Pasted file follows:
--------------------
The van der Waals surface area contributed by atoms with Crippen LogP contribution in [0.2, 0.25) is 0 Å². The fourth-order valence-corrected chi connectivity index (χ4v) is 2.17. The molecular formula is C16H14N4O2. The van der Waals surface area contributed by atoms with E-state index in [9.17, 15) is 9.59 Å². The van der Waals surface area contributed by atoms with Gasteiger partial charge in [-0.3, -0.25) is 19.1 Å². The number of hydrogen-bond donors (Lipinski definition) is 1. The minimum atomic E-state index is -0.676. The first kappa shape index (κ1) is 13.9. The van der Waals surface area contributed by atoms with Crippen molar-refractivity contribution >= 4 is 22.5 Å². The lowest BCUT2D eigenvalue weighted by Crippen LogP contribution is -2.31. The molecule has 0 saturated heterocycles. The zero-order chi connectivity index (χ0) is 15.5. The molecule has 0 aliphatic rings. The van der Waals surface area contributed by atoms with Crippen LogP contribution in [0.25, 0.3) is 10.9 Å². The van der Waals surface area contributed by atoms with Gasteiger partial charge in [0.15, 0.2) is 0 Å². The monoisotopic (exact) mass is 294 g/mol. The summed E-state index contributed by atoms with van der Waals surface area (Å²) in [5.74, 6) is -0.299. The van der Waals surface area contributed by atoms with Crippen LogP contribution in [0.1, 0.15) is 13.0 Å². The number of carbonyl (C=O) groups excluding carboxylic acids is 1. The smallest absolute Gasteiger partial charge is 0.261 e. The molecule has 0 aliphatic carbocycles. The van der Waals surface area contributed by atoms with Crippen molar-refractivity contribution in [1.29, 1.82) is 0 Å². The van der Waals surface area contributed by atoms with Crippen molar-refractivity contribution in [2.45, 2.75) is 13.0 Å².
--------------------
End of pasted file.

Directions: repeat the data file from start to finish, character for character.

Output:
The van der Waals surface area contributed by atoms with Crippen LogP contribution in [0.2, 0.25) is 0 Å². The fourth-order valence-corrected chi connectivity index (χ4v) is 2.17. The molecular formula is C16H14N4O2. The van der Waals surface area contributed by atoms with E-state index in [9.17, 15) is 9.59 Å². The van der Waals surface area contributed by atoms with Gasteiger partial charge in [-0.3, -0.25) is 19.1 Å². The number of hydrogen-bond donors (Lipinski definition) is 1. The minimum atomic E-state index is -0.676. The first kappa shape index (κ1) is 13.9. The van der Waals surface area contributed by atoms with Crippen molar-refractivity contribution >= 4 is 22.5 Å². The lowest BCUT2D eigenvalue weighted by Crippen LogP contribution is -2.31. The molecule has 0 saturated heterocycles. The zero-order chi connectivity index (χ0) is 15.5. The molecule has 0 aliphatic rings. The van der Waals surface area contributed by atoms with Crippen LogP contribution in [0.25, 0.3) is 10.9 Å². The van der Waals surface area contributed by atoms with Gasteiger partial charge in [0.15, 0.2) is 0 Å². The monoisotopic (exact) mass is 294 g/mol. The summed E-state index contributed by atoms with van der Waals surface area (Å²) in [5.74, 6) is -0.299. The van der Waals surface area contributed by atoms with Crippen LogP contribution in [0.1, 0.15) is 13.0 Å². The number of carbonyl (C=O) groups excluding carboxylic acids is 1. The smallest absolute Gasteiger partial charge is 0.261 e. The molecule has 0 aliphatic carbocycles. The van der Waals surface area contributed by atoms with Crippen molar-refractivity contribution in [1.29, 1.82) is 0 Å². The van der Waals surface area contributed by atoms with Crippen molar-refractivity contribution in [2.45, 2.75) is 13.0 Å².